The extraordinary contribution of six distinguished clinicians and researchers in the field of melanoma is being celebrated at a gala event in February.
Professors John Thompson AO, Richard “Rick” Kefford AM, Stan McCarthy AO and Peter Hersey, Associate Professor Roger Uren and Doctor Kenneth Lee, have transformed the diagnosis, treatment and management of melanoma during their long and remarkable careers.
Conjoint Medical Director of Melanoma Institute Australia (MIA) and Senior Staff Specialist in Tissue Pathology and Diagnostic Pathology at Royal Prince Alfred Hospital, Professor Richard Scolyer, said each of the six brought a different skill set to the table, creating a truly multi-disciplinary approach to melanoma that has changed clinical practice and saved lives in Australia and around the world.
“All of these people have done extraordinary things and the world owes them a debt of gratitude,” Professor Scolyer said.
MIA Conjoint Medical Director Professor Georgina Long said: “As a cohort, they transformed both the prevention, diagnoses and management of melanoma and how the research world viewed melanoma. For example, one significant area of research is in the successful development of novel treatments to make melanoma a chronic rather than a terminal disease.”
Melanoma is a form of cancer that develops in the skin’s pigment cells. It is the third most common cancer in Australia, and Australia and New Zealand have the highest incidence of melanoma in the world.
Individually and collectively, the six have made key discoveries and transformed global melanoma patient care, including the development of therapies, procedures and diagnostic tests that have become clinical practice worldwide, introducing novel treatments in patients with advanced melanoma and exploring targeted treatments and new immunotherapies.
Professor Thompson has long been a world leader in melanoma research. He pioneered the novel technique of isolated limb infusion with cytotoxic agents for melanoma, a simpler, less costly form of treatment than conventional isolated limb perfusion, but one that is equally effective. A former liver transplant surgeon, Professor Thompson is the author of more than 700 peer-reviewed articles. He stepped down as Executive Director of MIA in 2016 after 18 years in the position and plans to retire from clinical work at the end of this year.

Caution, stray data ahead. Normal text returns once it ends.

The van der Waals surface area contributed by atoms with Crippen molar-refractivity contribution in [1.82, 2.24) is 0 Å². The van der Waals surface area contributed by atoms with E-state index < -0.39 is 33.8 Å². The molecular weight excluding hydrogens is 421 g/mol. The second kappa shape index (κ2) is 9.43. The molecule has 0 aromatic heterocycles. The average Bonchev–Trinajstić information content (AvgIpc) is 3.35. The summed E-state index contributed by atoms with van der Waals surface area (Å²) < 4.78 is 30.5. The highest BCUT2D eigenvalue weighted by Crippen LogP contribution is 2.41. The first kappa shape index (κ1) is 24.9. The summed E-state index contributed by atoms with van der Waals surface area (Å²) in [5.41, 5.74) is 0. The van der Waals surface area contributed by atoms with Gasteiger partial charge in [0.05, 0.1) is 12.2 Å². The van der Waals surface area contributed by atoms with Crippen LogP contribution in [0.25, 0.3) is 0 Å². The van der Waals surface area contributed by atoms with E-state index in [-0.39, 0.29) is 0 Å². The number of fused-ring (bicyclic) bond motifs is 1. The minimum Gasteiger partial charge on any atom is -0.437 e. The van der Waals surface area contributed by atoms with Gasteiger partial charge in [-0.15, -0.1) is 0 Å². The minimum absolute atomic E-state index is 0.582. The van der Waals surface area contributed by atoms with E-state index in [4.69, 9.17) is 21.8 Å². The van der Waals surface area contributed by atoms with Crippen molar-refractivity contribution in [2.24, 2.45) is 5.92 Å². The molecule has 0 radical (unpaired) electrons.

Professor Kefford’s research has played a seminal role in revealing the genetics of melanoma. He has authored more than 300 journal publications, chapters and books. He has been an investigator on more than 50 clinical trials exploring new immunotherapies to modify the actions of the immune system. He was named Outstanding Cancer Researcher of the Year in the 2017 Cancer Institute NSW Premier Awards. Professor Kefford is winding down his clinical work although he will continue his research projects for a few more years.
Respected plastic surgeon Dr Lee specialised in Head and Neck Cancer Surgery and free flap reconstruction. He developed an interest for micro surgical reconstruction for patients following tumour excision, an expertise highly valuable in the management of melanoma. He retired in December 2017 after more than 30 years at Royal Prince Alfred Hospital.
Nuclear medicine physician Dr Roger Uren is renowned for the development of lymphatic mapping in the management of patients with melanoma. His pioneering use of lymphoscintigraphy shed important new light on lymphatic drainage pathways and was adapted worldwide. He recently retired from clinical practice.
Professor Hersey is generally recognised as a pioneer of immunotherapy for melanoma in Australia and in focusing on properties of melanoma cells that make them resistant to therapies. He has authored over 340 peer reviewed publications on melanoma and has been involved in conduct of over 50 clinical trials in melanoma. He has finished up clinical practice but continues to conduct research in the twilight of his career.
Known as the “guru” of pathology in Australia, Professor Stan McCarthy has dedicated more than 50 years to the public health system as a senior staff specialist and histopathologist, firstly at Sydney Hospital and later at RPA. He is considered a world authority on melanoma pathology and although he retired in January 2018, he will continue to lend his considerable expertise to difficult cases into the future.